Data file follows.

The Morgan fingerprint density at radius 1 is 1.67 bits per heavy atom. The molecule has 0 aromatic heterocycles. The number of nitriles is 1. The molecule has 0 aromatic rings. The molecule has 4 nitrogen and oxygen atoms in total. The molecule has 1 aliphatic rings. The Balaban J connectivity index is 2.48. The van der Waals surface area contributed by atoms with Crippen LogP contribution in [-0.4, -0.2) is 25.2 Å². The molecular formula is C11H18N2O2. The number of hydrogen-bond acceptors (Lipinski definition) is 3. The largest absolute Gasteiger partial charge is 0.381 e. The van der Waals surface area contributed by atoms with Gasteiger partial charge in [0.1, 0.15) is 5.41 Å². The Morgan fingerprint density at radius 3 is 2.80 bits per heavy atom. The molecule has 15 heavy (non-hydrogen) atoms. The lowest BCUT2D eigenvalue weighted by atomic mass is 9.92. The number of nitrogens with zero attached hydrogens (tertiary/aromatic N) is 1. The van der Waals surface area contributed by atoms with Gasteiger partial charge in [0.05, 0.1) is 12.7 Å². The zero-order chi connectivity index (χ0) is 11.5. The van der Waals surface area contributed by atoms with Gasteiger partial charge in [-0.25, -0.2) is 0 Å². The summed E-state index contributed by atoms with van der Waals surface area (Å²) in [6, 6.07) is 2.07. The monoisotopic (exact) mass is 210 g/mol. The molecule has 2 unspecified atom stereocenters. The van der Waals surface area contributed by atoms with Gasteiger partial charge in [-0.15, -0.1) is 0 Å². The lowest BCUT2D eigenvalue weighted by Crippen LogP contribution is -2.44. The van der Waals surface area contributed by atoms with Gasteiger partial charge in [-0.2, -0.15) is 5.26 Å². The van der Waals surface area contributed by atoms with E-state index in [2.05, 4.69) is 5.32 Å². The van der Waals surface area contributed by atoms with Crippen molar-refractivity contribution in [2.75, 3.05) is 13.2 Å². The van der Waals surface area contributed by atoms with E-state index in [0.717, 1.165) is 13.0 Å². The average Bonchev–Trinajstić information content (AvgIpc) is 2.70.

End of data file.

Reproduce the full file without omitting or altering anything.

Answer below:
The Morgan fingerprint density at radius 1 is 1.67 bits per heavy atom. The molecule has 0 aromatic heterocycles. The number of nitriles is 1. The molecule has 0 aromatic rings. The molecule has 4 nitrogen and oxygen atoms in total. The molecule has 1 aliphatic rings. The Balaban J connectivity index is 2.48. The van der Waals surface area contributed by atoms with Crippen LogP contribution in [-0.4, -0.2) is 25.2 Å². The molecular formula is C11H18N2O2. The number of hydrogen-bond acceptors (Lipinski definition) is 3. The largest absolute Gasteiger partial charge is 0.381 e. The van der Waals surface area contributed by atoms with Gasteiger partial charge in [0.1, 0.15) is 5.41 Å². The Morgan fingerprint density at radius 3 is 2.80 bits per heavy atom. The molecule has 15 heavy (non-hydrogen) atoms. The lowest BCUT2D eigenvalue weighted by atomic mass is 9.92. The number of nitrogens with zero attached hydrogens (tertiary/aromatic N) is 1. The van der Waals surface area contributed by atoms with Gasteiger partial charge in [0.05, 0.1) is 12.7 Å². The zero-order chi connectivity index (χ0) is 11.5. The van der Waals surface area contributed by atoms with Gasteiger partial charge in [-0.25, -0.2) is 0 Å². The summed E-state index contributed by atoms with van der Waals surface area (Å²) in [6, 6.07) is 2.07. The monoisotopic (exact) mass is 210 g/mol. The molecule has 2 unspecified atom stereocenters. The van der Waals surface area contributed by atoms with Gasteiger partial charge in [-0.15, -0.1) is 0 Å². The lowest BCUT2D eigenvalue weighted by Crippen LogP contribution is -2.44. The van der Waals surface area contributed by atoms with Gasteiger partial charge in [-0.2, -0.15) is 5.26 Å². The van der Waals surface area contributed by atoms with E-state index in [2.05, 4.69) is 5.32 Å². The van der Waals surface area contributed by atoms with Crippen molar-refractivity contribution in [2.75, 3.05) is 13.2 Å². The van der Waals surface area contributed by atoms with E-state index in [0.717, 1.165) is 13.0 Å². The average Bonchev–Trinajstić information content (AvgIpc) is 2.70.